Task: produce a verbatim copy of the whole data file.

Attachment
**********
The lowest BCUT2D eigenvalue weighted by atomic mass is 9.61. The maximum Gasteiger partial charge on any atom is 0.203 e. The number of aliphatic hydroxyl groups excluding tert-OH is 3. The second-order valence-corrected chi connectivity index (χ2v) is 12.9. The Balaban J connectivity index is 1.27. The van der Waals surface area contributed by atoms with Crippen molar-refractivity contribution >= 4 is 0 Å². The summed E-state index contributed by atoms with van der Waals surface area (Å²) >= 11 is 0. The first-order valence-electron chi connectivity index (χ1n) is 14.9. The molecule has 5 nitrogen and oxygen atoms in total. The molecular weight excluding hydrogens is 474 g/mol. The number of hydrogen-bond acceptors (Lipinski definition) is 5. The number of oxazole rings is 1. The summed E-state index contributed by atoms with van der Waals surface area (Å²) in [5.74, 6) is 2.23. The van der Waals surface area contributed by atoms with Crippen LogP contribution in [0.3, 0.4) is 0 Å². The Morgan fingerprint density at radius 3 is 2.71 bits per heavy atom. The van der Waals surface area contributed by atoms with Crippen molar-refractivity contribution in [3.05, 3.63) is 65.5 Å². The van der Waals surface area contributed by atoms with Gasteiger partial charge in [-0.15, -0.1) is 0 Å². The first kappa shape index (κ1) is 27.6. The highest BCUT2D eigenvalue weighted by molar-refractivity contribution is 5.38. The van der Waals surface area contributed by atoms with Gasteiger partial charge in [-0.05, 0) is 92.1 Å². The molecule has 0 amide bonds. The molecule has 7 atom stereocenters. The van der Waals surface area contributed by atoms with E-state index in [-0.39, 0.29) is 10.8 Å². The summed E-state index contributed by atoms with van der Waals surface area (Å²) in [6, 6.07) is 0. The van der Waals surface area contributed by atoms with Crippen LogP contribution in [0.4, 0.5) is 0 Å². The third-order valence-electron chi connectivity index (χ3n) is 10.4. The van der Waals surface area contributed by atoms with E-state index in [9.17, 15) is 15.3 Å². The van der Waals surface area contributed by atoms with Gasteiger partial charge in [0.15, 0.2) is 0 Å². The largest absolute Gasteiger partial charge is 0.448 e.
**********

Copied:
The lowest BCUT2D eigenvalue weighted by atomic mass is 9.61. The maximum Gasteiger partial charge on any atom is 0.203 e. The number of aliphatic hydroxyl groups excluding tert-OH is 3. The second-order valence-corrected chi connectivity index (χ2v) is 12.9. The Balaban J connectivity index is 1.27. The van der Waals surface area contributed by atoms with Crippen molar-refractivity contribution >= 4 is 0 Å². The summed E-state index contributed by atoms with van der Waals surface area (Å²) >= 11 is 0. The first-order valence-electron chi connectivity index (χ1n) is 14.9. The molecule has 5 nitrogen and oxygen atoms in total. The molecular weight excluding hydrogens is 474 g/mol. The number of hydrogen-bond acceptors (Lipinski definition) is 5. The number of oxazole rings is 1. The summed E-state index contributed by atoms with van der Waals surface area (Å²) in [5.74, 6) is 2.23. The van der Waals surface area contributed by atoms with Crippen LogP contribution in [0.3, 0.4) is 0 Å². The Morgan fingerprint density at radius 3 is 2.71 bits per heavy atom. The van der Waals surface area contributed by atoms with Crippen molar-refractivity contribution in [3.05, 3.63) is 65.5 Å². The van der Waals surface area contributed by atoms with Gasteiger partial charge in [-0.15, -0.1) is 0 Å². The first kappa shape index (κ1) is 27.6. The highest BCUT2D eigenvalue weighted by molar-refractivity contribution is 5.38. The van der Waals surface area contributed by atoms with Gasteiger partial charge in [-0.05, 0) is 92.1 Å². The molecule has 0 amide bonds. The molecule has 7 atom stereocenters. The van der Waals surface area contributed by atoms with E-state index in [-0.39, 0.29) is 10.8 Å². The summed E-state index contributed by atoms with van der Waals surface area (Å²) in [6, 6.07) is 0. The van der Waals surface area contributed by atoms with Crippen LogP contribution in [0.4, 0.5) is 0 Å². The third-order valence-electron chi connectivity index (χ3n) is 10.4. The van der Waals surface area contributed by atoms with E-state index in [9.17, 15) is 15.3 Å². The van der Waals surface area contributed by atoms with Gasteiger partial charge in [0.15, 0.2) is 0 Å². The largest absolute Gasteiger partial charge is 0.448 e.